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Writers spread the words at STARFest, Edmonton Poetry Festival

STARFest Conversations and The Edmonton Stroll of Poets take place this weekend
Award-winning Theresa Shea, writer of The Shade Tree, is the featured guest at STARFest Conversations on Sunday, April 23 at Forsythe Hall in St. Albert Place. SUPPLIED

One of the most powerful Alberta writers of this decade will be a special guest at STARFest Conversations on Sunday. 

Theresa Shea, a historical fiction novelist, will discuss her latest book, The Shade Tree, winner of Canada’s Guernica Literary Prize. This blistering indictment of the Jim Crow era deals with topics of systemic racism, slavery, feminism and the destructive strictures of society. 

“I always wanted to write a book with characters I would want to go back and read. In fiction, you see what they think within the context of the world they live in. Sometimes, you understand why they do what they do,” said Shea.  

The Edmonton-based author has a doctorate in literature, and wrote the novel over a 10-year period using every tool available including YouTube to develop an understanding of character and circumstance. 

“I hope it blows up the myth that when slavery was abolished, it was fine. It wasn’t.” 

From the start, The Shade Tree follows the lives of three southern women living in Florida and later Washington from 1930 to 1963. Sisters Ellie and Mavis are entitled daughters of a white orchard owner. The third is Sliver, a Black midwife who lives on a more affluent neighbouring farm. 

Ellie, the older sister, is “smart, beautiful, bored and devious.” She lies about a sexual relationship with a Black man and he is lynched. Recognizing her power as a white woman, she develops a pattern of sexually exploiting Black men.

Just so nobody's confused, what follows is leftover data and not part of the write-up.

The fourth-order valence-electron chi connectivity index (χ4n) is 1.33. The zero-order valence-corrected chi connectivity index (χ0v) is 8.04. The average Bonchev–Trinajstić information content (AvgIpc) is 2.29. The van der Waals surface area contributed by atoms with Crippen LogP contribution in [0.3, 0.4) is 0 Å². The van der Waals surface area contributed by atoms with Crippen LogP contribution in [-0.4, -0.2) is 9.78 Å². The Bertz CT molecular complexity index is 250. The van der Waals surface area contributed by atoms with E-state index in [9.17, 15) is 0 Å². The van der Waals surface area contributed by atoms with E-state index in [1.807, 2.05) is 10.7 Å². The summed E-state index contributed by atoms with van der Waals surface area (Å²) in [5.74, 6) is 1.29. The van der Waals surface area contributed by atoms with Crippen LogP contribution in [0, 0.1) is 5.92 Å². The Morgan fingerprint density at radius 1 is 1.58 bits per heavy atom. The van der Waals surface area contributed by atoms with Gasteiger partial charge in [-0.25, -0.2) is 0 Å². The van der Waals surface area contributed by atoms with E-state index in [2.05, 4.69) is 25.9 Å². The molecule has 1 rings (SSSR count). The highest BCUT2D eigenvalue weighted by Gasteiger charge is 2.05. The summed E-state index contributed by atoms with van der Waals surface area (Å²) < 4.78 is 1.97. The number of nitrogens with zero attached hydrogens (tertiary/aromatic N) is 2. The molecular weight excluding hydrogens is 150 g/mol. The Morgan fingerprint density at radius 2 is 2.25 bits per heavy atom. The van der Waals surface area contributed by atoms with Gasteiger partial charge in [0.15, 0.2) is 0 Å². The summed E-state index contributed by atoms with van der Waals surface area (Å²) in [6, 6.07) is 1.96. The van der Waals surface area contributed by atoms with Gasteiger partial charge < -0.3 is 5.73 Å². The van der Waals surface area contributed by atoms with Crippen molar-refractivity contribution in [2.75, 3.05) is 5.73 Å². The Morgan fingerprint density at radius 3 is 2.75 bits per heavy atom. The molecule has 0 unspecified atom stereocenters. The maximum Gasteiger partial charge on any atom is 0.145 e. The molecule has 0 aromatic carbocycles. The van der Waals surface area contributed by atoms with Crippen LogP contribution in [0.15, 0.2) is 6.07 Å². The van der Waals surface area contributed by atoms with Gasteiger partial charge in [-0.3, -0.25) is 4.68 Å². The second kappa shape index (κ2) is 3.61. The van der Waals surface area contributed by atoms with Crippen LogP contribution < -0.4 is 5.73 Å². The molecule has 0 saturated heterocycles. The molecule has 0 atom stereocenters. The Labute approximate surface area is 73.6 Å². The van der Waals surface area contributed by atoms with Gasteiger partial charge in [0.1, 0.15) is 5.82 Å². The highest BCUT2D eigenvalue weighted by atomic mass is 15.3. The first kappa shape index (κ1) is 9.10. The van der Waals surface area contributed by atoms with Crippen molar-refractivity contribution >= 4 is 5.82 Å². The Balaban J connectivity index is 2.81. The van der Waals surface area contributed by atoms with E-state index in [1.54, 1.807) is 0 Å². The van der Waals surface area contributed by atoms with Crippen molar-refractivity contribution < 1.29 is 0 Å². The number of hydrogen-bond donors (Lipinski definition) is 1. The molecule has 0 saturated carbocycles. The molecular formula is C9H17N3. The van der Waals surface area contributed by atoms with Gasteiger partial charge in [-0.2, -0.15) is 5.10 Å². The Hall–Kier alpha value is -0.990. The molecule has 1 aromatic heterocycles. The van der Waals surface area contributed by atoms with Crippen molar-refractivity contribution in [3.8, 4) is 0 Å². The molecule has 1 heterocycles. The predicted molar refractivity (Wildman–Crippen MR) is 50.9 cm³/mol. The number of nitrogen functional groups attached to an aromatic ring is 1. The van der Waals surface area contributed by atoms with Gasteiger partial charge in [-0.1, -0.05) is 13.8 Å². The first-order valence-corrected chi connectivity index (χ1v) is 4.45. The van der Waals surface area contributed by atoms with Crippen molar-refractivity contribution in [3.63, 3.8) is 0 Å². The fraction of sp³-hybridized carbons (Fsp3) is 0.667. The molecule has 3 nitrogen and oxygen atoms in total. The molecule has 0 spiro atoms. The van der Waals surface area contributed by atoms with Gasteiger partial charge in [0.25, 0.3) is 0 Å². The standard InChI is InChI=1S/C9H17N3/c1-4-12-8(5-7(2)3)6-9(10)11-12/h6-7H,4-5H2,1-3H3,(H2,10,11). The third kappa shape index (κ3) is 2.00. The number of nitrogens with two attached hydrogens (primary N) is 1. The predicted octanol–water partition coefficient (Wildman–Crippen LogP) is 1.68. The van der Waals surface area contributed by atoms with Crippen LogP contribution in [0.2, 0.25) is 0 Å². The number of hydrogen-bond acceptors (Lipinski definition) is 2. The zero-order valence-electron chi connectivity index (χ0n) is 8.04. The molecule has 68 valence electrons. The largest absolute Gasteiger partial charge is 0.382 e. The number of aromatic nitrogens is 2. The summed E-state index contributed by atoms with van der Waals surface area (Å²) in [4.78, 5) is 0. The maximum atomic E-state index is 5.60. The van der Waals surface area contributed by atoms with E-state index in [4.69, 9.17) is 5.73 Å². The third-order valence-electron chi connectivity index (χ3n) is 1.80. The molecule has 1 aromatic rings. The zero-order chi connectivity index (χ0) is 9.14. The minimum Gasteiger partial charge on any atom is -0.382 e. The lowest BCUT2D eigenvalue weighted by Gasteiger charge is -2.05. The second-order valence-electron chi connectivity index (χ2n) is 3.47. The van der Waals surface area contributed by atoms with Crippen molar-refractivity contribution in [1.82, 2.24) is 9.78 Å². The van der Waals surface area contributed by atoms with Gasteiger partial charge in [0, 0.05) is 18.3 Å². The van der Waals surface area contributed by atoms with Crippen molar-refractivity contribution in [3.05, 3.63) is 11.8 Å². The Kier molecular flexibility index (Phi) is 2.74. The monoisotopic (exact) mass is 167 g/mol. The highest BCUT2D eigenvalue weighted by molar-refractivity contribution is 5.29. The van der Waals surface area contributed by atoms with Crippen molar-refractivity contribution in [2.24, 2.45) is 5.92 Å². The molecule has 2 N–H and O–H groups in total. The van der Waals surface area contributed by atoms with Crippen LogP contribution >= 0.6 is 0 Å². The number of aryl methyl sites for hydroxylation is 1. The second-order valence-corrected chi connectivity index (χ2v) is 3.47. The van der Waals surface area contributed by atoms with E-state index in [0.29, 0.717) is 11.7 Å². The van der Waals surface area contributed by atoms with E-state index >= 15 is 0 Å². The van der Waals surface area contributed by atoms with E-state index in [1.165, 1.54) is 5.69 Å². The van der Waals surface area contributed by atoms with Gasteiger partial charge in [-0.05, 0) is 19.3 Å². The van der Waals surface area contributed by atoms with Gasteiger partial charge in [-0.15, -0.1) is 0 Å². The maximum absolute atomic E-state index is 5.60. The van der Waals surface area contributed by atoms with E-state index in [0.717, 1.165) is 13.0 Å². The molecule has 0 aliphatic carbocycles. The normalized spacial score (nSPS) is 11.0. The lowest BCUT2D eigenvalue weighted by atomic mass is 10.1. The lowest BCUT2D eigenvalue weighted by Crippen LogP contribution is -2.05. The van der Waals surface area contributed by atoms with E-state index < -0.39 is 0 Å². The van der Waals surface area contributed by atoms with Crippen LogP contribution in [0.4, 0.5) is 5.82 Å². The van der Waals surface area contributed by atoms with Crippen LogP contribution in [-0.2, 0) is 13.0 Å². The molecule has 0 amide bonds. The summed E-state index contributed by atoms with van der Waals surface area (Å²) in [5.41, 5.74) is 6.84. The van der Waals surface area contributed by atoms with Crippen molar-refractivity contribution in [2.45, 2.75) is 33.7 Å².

“She sees what goes on – white men helping themselves to Black women. But she gets caught, is separated and sent away,” said Shea. 

Mavis, on the other hand, displays more sensitivity than Ellie, and attempts to look at ways to improve things. However, she gradually realizes she’s an accomplice to social injustice around her. 

Sliver, the most sympathetic of the three, is inextricably tied to the sisters through bloodlines and eventually rescues her "mulatto" grandson from his manipulative mother – Ellie.  

“She goes to Washington to save her grandchild. And Mavis goes North with her. She’s sympathetic and wants to get out of Dodge.” 

Shea, who was born in Maryland, is intrigued by big, global issues, and developed an interest in social justice following in her mother’s footsteps. Her mother Sharon was an activist at heart and attended a massive civil rights march in the 60s with two young children. At the time, Shea was barely three months old. 

“My mother was always interested in social justice. She was young, white and when she got married, she invited a Black girl friend to her wedding in 1962. She politely declined. My mother only found out afterwards the country club wouldn’t allow Black people entry. My mother’s friend knew this, but my mother didn’t.” 

Following Sharon’s traditions, Shea has taken her own children to Truth and Reconciliation events. 

“I really like what Mary McCarthy (American novelist-political activist) said. “Every age has a keyhole to which its eyes are pasted.” 

As a storyteller, she is careful not to pass judgment. 

“The power of fiction novels allows us to go places we might not other wise go.” 

STARFest Conversations takes place at Forsythe Hall in St. Albert Place on Sunday, April 23 at 2 p.m. Registration is at

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The 2023 Edmonton Poetry Festival celebrates poetry and spoken work from April 22-30. Under the banner of Ignite.Unite, one of its programs, The Blinks Ignition, revs up its engine for an evening of full throttle poetry and fun. 

Published St. Albert poet Dorothy Lowrie is one of a dozen who will dare to climb the podium delivering a new rapid-fire, succinct 30-second poem. Blinks has strict rules. Anyone who reads even one second longer is disqualified. 

“I’m inclined to write a haiku. It’s short and you can generally get a message across in a short space,” said Lowrie, who began writing poetry five years ago. 

She had lost close family members and poetry, “was a good way to heal and put my life in perspective.” 

While poets have a reputation for being dry, Lowrie said that couldn’t be further from the truth. 

“It’s a lot of fun and a lot of people get dressed up in a costume that relates to their poem.” 

The Stroll of Poets hosts The Blinks Ignition on Sunday, April 23 at The Aviary, 9314 – 111 Avenue from 6:30 p.m. to 9:30 p.m.  

Anna Borowiecki

About the Author: Anna Borowiecki

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